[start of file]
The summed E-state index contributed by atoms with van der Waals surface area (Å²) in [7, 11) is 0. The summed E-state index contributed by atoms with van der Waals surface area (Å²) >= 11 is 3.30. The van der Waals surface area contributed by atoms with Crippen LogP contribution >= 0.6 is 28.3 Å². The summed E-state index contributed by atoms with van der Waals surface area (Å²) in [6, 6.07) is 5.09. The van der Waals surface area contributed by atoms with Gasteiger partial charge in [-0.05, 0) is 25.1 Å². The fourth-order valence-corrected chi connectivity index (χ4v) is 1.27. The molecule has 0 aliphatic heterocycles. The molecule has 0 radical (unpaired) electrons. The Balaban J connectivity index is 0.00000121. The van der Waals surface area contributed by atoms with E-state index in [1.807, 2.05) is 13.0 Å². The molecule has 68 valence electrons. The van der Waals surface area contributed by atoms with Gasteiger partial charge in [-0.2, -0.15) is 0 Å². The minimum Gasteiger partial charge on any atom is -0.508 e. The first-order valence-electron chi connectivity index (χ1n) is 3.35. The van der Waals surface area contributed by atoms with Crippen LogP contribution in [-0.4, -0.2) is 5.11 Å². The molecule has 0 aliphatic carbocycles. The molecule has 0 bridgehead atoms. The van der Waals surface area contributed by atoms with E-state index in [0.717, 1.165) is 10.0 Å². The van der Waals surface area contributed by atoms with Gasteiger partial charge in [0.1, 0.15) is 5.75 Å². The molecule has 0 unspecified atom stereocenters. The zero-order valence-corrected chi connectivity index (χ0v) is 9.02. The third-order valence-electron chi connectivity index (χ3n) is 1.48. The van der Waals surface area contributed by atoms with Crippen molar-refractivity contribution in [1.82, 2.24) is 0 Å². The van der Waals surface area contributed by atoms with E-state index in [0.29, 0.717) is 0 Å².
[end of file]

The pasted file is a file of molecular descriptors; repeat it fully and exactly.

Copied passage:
The summed E-state index contributed by atoms with van der Waals surface area (Å²) in [7, 11) is 0. The summed E-state index contributed by atoms with van der Waals surface area (Å²) >= 11 is 3.30. The van der Waals surface area contributed by atoms with Crippen LogP contribution >= 0.6 is 28.3 Å². The summed E-state index contributed by atoms with van der Waals surface area (Å²) in [6, 6.07) is 5.09. The van der Waals surface area contributed by atoms with Gasteiger partial charge in [-0.05, 0) is 25.1 Å². The fourth-order valence-corrected chi connectivity index (χ4v) is 1.27. The molecule has 0 aliphatic heterocycles. The molecule has 0 radical (unpaired) electrons. The Balaban J connectivity index is 0.00000121. The van der Waals surface area contributed by atoms with E-state index in [1.807, 2.05) is 13.0 Å². The molecule has 68 valence electrons. The van der Waals surface area contributed by atoms with Gasteiger partial charge in [-0.2, -0.15) is 0 Å². The minimum Gasteiger partial charge on any atom is -0.508 e. The first-order valence-electron chi connectivity index (χ1n) is 3.35. The van der Waals surface area contributed by atoms with Crippen LogP contribution in [-0.4, -0.2) is 5.11 Å². The molecule has 0 aliphatic carbocycles. The molecule has 0 bridgehead atoms. The van der Waals surface area contributed by atoms with E-state index in [0.717, 1.165) is 10.0 Å². The van der Waals surface area contributed by atoms with Gasteiger partial charge in [0.1, 0.15) is 5.75 Å². The molecule has 0 unspecified atom stereocenters. The zero-order valence-corrected chi connectivity index (χ0v) is 9.02. The third-order valence-electron chi connectivity index (χ3n) is 1.48. The van der Waals surface area contributed by atoms with Crippen molar-refractivity contribution in [1.82, 2.24) is 0 Å². The van der Waals surface area contributed by atoms with E-state index in [0.29, 0.717) is 0 Å².